Plot of the key posterior functionals over time
The mean and 80% credible interval of the posterior distribution of click rate, over time. Because our default prior is relatively weak, the observed data quickly shift the posterior downward.


The posterior time series plot shows a few important things:

  1. The credible interval shrinks as we get more data, i.e. our certainty about the true click rate increases.

  2. Intervals are useful. Due to pure randomness, the posterior mean drops pretty far below the true click rate (even though our prior is higher than the true click rate). The wide credible interval shows how much uncertainty we still had at that point in the experiment.

  3. By day 7 of the experiment (counting from 0 as good Pythonistas), the posterior distribution seems to have stabilized. If we use the app to imagine a stronger and higher prior—say 1,000 sessions with a click rate of 0.2—the posterior time series shows that 14 days of data isn't enough for the posterior to stabilize, and we need to collect more data.

  4. It's hard to get a sense just from the posterior mean and credible interval how certain we are that the true click rate is above our worst-case threshold, which is why it's important to look at the full posterior distribution in detail.

The full posterior looks like this:

Plot of the final posterior
Our posterior belief about the click rate, after seeing the experimental data. As with the prior, the red line is the business-critical threshold and the shaded area represents the worst-case probability. With the default app settings, the worst-case probability is about 13%.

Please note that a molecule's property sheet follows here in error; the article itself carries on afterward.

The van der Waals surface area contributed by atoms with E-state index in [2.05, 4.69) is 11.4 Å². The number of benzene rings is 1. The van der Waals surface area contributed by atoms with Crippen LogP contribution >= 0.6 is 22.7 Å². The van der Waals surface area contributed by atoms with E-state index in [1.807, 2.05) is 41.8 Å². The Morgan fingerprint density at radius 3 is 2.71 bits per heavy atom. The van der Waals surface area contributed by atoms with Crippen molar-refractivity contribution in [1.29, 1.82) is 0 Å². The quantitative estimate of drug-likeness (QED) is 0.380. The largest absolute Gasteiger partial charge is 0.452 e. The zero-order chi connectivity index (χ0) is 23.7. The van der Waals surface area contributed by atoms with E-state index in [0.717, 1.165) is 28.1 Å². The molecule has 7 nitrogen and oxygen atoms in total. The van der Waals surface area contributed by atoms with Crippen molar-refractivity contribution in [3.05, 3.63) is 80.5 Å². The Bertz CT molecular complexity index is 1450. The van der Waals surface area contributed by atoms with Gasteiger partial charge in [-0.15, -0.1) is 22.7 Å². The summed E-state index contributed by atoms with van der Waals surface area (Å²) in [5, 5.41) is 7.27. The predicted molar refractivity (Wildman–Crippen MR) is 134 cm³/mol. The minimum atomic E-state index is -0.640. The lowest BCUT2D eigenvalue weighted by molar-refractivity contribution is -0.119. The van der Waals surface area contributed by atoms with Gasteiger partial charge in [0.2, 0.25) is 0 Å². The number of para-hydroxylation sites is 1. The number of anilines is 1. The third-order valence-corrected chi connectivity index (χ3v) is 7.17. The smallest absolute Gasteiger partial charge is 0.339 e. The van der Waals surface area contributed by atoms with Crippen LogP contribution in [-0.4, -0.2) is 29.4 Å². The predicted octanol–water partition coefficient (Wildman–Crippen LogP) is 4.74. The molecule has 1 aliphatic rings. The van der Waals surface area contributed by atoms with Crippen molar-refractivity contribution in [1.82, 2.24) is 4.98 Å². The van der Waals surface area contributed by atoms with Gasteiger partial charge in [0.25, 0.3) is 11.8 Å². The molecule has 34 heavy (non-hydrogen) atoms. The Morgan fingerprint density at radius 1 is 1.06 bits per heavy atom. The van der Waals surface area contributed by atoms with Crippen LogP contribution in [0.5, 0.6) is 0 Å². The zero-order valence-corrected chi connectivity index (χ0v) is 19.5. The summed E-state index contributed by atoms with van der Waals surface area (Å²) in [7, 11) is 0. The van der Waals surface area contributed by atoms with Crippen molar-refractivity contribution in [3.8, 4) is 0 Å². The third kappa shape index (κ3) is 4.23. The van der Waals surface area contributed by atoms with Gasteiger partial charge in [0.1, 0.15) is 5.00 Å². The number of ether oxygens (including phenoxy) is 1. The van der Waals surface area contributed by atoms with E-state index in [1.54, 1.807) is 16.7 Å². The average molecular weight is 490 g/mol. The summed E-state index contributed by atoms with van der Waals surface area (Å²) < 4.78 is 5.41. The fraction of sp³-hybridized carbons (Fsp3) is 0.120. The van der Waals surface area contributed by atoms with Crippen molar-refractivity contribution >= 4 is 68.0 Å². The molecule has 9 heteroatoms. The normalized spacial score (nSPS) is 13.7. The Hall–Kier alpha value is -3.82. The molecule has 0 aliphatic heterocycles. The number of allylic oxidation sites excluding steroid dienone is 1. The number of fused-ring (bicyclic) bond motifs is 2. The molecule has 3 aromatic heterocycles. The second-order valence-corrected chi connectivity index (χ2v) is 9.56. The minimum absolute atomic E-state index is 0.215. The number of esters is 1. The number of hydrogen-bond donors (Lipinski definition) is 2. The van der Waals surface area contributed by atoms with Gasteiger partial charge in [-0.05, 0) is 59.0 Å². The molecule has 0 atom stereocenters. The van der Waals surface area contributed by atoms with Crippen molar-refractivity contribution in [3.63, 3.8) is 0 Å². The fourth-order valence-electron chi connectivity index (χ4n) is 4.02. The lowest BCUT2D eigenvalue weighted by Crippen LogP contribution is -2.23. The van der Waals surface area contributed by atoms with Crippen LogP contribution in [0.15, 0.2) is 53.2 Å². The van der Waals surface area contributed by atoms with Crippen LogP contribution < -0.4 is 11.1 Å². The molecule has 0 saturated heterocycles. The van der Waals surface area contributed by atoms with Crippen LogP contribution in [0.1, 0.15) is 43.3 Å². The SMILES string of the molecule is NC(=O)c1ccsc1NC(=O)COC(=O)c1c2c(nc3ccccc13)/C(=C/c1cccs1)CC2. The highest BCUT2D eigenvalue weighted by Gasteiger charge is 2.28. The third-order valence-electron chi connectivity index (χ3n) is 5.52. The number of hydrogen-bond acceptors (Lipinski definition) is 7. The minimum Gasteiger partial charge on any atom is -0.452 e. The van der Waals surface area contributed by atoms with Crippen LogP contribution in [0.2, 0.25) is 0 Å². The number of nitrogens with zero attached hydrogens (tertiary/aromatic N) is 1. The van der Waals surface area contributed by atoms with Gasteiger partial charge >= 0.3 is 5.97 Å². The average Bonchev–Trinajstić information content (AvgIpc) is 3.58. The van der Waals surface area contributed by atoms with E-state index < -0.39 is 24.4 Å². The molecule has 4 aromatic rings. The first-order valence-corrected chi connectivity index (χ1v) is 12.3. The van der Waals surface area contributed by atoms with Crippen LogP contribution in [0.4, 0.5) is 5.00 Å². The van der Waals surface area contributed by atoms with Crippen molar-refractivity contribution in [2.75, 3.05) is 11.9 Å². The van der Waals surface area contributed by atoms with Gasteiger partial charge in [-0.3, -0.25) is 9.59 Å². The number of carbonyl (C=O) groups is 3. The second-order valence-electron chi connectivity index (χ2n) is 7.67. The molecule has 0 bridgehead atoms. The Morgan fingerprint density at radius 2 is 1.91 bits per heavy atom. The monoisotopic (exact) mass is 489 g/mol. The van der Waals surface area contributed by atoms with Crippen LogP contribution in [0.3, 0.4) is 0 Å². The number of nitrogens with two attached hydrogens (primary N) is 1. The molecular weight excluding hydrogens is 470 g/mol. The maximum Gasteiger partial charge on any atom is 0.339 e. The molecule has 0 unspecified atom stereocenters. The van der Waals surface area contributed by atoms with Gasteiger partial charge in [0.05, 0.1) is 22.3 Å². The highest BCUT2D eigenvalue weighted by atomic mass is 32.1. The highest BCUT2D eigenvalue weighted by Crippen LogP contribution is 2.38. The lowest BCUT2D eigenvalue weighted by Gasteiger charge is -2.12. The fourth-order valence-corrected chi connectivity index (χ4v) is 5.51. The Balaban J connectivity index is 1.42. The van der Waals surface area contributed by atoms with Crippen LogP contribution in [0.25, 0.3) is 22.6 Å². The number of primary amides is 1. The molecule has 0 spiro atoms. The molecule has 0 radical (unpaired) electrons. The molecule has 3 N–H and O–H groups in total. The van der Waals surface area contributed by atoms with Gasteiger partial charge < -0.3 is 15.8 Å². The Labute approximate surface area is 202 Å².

In the app, this is the bottom middle plot. The bottom left plot is also the posterior on the same scale as the prior, to show how the posterior distribution narrows as we observe data and become more certain about the result.

Making a decision

The posterior distribution for click rate is not by itself the final answer. We need to guide our stakeholders toward the best action, or at least the probable consequences of different actions.

In our hypothetical scenario, we said our decision-makers want to go forward with the new feature roll-out if there's less than a 10% chance that the true click rate is less than 0.08, or \( \mathbb{P}(\theta \leq 0.08) < 0.1 \). We use the cdf method of the posterior distribution (a scipy.stats continuous random variable object) to compute the total probability of the worst-case scenario, i.e. the scenario where the click rate is less than 0.08.

 1
 2
 3
 4
 5
 6
 7
 8
 9
10
11
12
13
worst_case_threshold = 0.08
worst_case_max_proba = 0.1

prior_mean_click_rate = prior.mean()
prior_worst_case_proba = prior.cdf(worst_case_threshold)

posterior_mean_click_rate = posterior.mean()
posterior_worst_case_proba = posterior.cdf(worst_case_threshold)  # this is the key line

if posterior_worst_case_proba < worst_case_max_proba:
    final_decision = "GO"
else:
    final_decision = "NO GO"


Result Value
Prior mean click rate 0.1
Prior worst-case probability 26.8%
Posterior mean click rate 0.0837
Posterior worst-case probability 13.12%
FINAL DECISION NO GO


In this example, there's still a 13% chance that the click rate is less than 8%, given our prior assumptions and the observed data, so we recommend to our execs that the roll-out should stop. It's interesting to see that the posterior mean of 0.0837 is pretty close to the true click rate of 0.085. The problem is that we haven't observed enough data to be sure that it's truly above 0.08.

Stress-testing and building intuition with the interactive app

The interactive aspect of our Streamlit app is not just for fun. It helps us—and our stakeholders—to gain intuition about the method and the results, and to check the robustness of the outcome.

Image of the app control panel
The app user controls four knobs on the left pane. The top two specify our a priori belief about the click rate and the bottom two set the criteria for the final decision.